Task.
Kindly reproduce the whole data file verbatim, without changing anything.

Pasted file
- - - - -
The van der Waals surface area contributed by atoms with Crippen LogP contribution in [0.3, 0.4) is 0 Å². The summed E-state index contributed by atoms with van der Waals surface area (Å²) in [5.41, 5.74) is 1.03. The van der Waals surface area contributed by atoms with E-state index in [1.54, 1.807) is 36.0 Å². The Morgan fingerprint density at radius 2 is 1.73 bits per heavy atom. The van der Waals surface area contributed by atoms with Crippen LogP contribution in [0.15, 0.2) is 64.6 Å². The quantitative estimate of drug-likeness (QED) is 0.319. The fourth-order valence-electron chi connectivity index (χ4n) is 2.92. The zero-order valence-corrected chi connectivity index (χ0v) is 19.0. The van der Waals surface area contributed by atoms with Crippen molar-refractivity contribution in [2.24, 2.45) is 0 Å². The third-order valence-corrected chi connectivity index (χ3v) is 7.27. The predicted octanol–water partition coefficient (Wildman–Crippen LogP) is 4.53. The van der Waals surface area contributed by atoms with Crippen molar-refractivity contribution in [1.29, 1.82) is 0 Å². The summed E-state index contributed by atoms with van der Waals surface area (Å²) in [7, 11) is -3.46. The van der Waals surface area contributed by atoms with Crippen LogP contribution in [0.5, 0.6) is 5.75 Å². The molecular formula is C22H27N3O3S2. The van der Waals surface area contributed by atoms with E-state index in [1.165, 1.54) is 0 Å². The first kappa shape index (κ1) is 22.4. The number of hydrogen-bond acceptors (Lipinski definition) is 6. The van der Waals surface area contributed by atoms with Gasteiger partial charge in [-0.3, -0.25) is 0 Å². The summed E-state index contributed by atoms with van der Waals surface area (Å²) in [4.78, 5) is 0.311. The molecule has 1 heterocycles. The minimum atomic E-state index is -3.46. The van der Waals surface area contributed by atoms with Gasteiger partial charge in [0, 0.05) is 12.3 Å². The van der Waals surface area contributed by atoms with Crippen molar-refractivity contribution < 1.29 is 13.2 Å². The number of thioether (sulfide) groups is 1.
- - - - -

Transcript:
The van der Waals surface area contributed by atoms with Crippen LogP contribution in [0.3, 0.4) is 0 Å². The summed E-state index contributed by atoms with van der Waals surface area (Å²) in [5.41, 5.74) is 1.03. The van der Waals surface area contributed by atoms with E-state index in [1.54, 1.807) is 36.0 Å². The Morgan fingerprint density at radius 2 is 1.73 bits per heavy atom. The van der Waals surface area contributed by atoms with Crippen LogP contribution in [0.15, 0.2) is 64.6 Å². The quantitative estimate of drug-likeness (QED) is 0.319. The fourth-order valence-electron chi connectivity index (χ4n) is 2.92. The zero-order valence-corrected chi connectivity index (χ0v) is 19.0. The van der Waals surface area contributed by atoms with Crippen molar-refractivity contribution in [2.24, 2.45) is 0 Å². The third-order valence-corrected chi connectivity index (χ3v) is 7.27. The predicted octanol–water partition coefficient (Wildman–Crippen LogP) is 4.53. The van der Waals surface area contributed by atoms with Crippen molar-refractivity contribution in [1.29, 1.82) is 0 Å². The summed E-state index contributed by atoms with van der Waals surface area (Å²) in [7, 11) is -3.46. The van der Waals surface area contributed by atoms with Crippen LogP contribution in [0.5, 0.6) is 5.75 Å². The molecular formula is C22H27N3O3S2. The van der Waals surface area contributed by atoms with E-state index in [1.165, 1.54) is 0 Å². The first kappa shape index (κ1) is 22.4. The number of hydrogen-bond acceptors (Lipinski definition) is 6. The van der Waals surface area contributed by atoms with Gasteiger partial charge in [-0.3, -0.25) is 0 Å². The summed E-state index contributed by atoms with van der Waals surface area (Å²) in [4.78, 5) is 0.311. The molecule has 1 heterocycles. The minimum atomic E-state index is -3.46. The van der Waals surface area contributed by atoms with Gasteiger partial charge in [0, 0.05) is 12.3 Å². The van der Waals surface area contributed by atoms with Crippen molar-refractivity contribution < 1.29 is 13.2 Å². The number of thioether (sulfide) groups is 1.